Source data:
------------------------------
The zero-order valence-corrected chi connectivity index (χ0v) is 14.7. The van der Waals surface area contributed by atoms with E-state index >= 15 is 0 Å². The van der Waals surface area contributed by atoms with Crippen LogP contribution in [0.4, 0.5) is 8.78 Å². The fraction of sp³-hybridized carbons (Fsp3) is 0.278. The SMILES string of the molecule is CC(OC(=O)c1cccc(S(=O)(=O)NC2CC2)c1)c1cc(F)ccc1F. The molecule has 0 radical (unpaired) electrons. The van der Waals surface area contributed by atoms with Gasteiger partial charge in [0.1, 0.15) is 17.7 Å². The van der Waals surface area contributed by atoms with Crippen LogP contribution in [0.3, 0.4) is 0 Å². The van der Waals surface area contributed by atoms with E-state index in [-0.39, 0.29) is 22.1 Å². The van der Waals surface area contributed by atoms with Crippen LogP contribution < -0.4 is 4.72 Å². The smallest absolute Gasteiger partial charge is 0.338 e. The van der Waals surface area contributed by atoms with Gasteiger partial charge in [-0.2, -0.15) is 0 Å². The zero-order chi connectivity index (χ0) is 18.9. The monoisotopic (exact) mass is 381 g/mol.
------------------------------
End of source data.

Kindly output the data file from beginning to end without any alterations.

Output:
The zero-order valence-corrected chi connectivity index (χ0v) is 14.7. The van der Waals surface area contributed by atoms with E-state index >= 15 is 0 Å². The van der Waals surface area contributed by atoms with Crippen LogP contribution in [0.4, 0.5) is 8.78 Å². The fraction of sp³-hybridized carbons (Fsp3) is 0.278. The SMILES string of the molecule is CC(OC(=O)c1cccc(S(=O)(=O)NC2CC2)c1)c1cc(F)ccc1F. The molecule has 0 radical (unpaired) electrons. The van der Waals surface area contributed by atoms with Gasteiger partial charge in [0.1, 0.15) is 17.7 Å². The van der Waals surface area contributed by atoms with Crippen LogP contribution in [0.3, 0.4) is 0 Å². The van der Waals surface area contributed by atoms with E-state index in [-0.39, 0.29) is 22.1 Å². The van der Waals surface area contributed by atoms with Crippen LogP contribution < -0.4 is 4.72 Å². The smallest absolute Gasteiger partial charge is 0.338 e. The van der Waals surface area contributed by atoms with Gasteiger partial charge in [-0.2, -0.15) is 0 Å². The zero-order chi connectivity index (χ0) is 18.9. The monoisotopic (exact) mass is 381 g/mol.